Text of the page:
In the eyes of some faculty members, UNC doesn’t need 28 varsity sports.
Outgoing athletic director Dick Baddour appeared Wednesday before a small group of faculty concerned with the University’s financial priority on athletic success.
“It has caused a diversion of important University resources,” said Dr. Lewis Margolis, an associate professor of maternal and child health during a Campus Y forum.
The event — which was intended to allow faculty members the chance to learn about Baddour’s administrative role — transformed into a discussion about how faculty feel they lack a voice in deciding the direction of University funds.
Several faculty members asked for a justification of financing 28 varsity sports when academic departments have experienced severe budget cuts and faculty have forgone pay raises.
Baddour was joined by Lissa Broome, law professor and faculty athletics representative, and Steve Reznick, psychology professor and chairman of the faculty athletics committee.
Several faculty argued that the University should de-emphasize athletics, particularly football, and return to the University’s intellectual core.
Baddour said UNC has increased financial emphasis on the football program because the revenue funds other sports.
“The University of North Carolina has decided that football is important, and it wants to excel, and it wants to do it right,” Baddour said.
He said the department hopes that UNC’s football program will eventually garner as much funding as the basketball program.
Baddour will be replaced by Tulsa athletic director Bubba Cunningham on Nov. 14.
Reznick said the faculty athletics committee would be reluctant to see sports cut in order to save money.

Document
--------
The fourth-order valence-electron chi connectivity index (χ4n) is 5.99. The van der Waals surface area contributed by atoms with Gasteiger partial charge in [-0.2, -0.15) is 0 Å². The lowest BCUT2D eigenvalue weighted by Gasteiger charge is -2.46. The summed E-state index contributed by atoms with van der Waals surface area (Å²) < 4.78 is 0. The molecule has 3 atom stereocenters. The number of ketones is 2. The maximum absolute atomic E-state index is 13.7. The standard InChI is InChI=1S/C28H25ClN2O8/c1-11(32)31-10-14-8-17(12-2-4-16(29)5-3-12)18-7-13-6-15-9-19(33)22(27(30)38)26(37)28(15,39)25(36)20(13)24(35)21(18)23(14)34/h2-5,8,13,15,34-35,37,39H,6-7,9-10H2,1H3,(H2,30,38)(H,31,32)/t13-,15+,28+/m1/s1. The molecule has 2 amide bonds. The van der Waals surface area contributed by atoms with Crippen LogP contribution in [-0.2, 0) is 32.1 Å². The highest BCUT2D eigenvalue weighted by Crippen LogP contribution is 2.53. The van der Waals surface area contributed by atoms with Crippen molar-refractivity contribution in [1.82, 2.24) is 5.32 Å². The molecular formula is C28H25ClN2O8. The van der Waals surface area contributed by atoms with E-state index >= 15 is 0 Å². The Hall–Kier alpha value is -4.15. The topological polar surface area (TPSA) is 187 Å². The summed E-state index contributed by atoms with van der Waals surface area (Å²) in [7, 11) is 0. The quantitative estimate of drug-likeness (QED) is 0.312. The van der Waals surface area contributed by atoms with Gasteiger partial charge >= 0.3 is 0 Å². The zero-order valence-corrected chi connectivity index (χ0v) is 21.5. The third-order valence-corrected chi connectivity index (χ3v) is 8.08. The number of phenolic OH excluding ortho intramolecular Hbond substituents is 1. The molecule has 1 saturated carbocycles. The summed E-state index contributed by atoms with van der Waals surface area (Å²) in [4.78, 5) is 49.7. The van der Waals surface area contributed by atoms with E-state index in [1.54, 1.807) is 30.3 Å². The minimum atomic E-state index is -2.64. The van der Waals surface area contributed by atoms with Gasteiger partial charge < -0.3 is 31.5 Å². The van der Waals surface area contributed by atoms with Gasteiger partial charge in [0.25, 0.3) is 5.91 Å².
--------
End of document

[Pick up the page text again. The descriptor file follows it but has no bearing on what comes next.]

“Athletics is part of our body,” Reznick said. “You can’t just remove the pancreas.”
The student fee advisory subcommittee recently rejected a $45 increase to the student athletic fee, which would have funded student athlete scholarships.
Broome said athletics add more to UNC than just revenue.
“There is a collegiate decor created by athletics that bind us all together in a way that doesn’t happen otherwise,” Broome said.
She added that Baddour has made academics a first priority for student athletes.
Silvia Tomaskova, an associate professor of women’s studies and anthropology, said she has found that academics are sometimes overshadowed by athletics.
Following the forum, Tomaskova said in an interview that she felt like she was told what to think by Baddour and the committee.
Margolis said the role of the athletic director should be guided by the same principles as other University administrators.
“We need to ask how certain activities advance the driving mission of the University,” Margolis said. “We have to ask what our priorities are, and in doing so, we need to be transparent. We can’t be afraid to ask the tough questions.”
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